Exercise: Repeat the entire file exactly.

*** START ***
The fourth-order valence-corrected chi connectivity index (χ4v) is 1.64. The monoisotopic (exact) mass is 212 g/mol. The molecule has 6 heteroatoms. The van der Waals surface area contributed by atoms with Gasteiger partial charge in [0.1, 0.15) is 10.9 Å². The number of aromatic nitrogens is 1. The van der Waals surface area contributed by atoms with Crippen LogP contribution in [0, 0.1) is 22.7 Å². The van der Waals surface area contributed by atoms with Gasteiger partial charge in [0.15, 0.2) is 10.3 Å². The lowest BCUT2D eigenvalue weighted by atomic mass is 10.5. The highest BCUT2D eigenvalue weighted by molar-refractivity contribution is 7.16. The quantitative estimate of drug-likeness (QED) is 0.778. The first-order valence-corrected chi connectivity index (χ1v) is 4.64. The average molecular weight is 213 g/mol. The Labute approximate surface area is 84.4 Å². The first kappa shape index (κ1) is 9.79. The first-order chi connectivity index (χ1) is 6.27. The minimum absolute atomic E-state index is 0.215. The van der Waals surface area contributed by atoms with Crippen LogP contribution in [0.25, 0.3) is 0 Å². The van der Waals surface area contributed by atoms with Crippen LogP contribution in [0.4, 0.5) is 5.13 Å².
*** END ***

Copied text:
The fourth-order valence-corrected chi connectivity index (χ4v) is 1.64. The monoisotopic (exact) mass is 212 g/mol. The molecule has 6 heteroatoms. The van der Waals surface area contributed by atoms with Gasteiger partial charge in [0.1, 0.15) is 10.9 Å². The number of aromatic nitrogens is 1. The van der Waals surface area contributed by atoms with Crippen LogP contribution in [0, 0.1) is 22.7 Å². The van der Waals surface area contributed by atoms with Gasteiger partial charge in [0.15, 0.2) is 10.3 Å². The lowest BCUT2D eigenvalue weighted by atomic mass is 10.5. The highest BCUT2D eigenvalue weighted by molar-refractivity contribution is 7.16. The quantitative estimate of drug-likeness (QED) is 0.778. The first-order valence-corrected chi connectivity index (χ1v) is 4.64. The average molecular weight is 213 g/mol. The Labute approximate surface area is 84.4 Å². The first kappa shape index (κ1) is 9.79. The first-order chi connectivity index (χ1) is 6.27. The minimum absolute atomic E-state index is 0.215. The van der Waals surface area contributed by atoms with Crippen LogP contribution in [0.25, 0.3) is 0 Å². The van der Waals surface area contributed by atoms with Crippen LogP contribution in [0.4, 0.5) is 5.13 Å².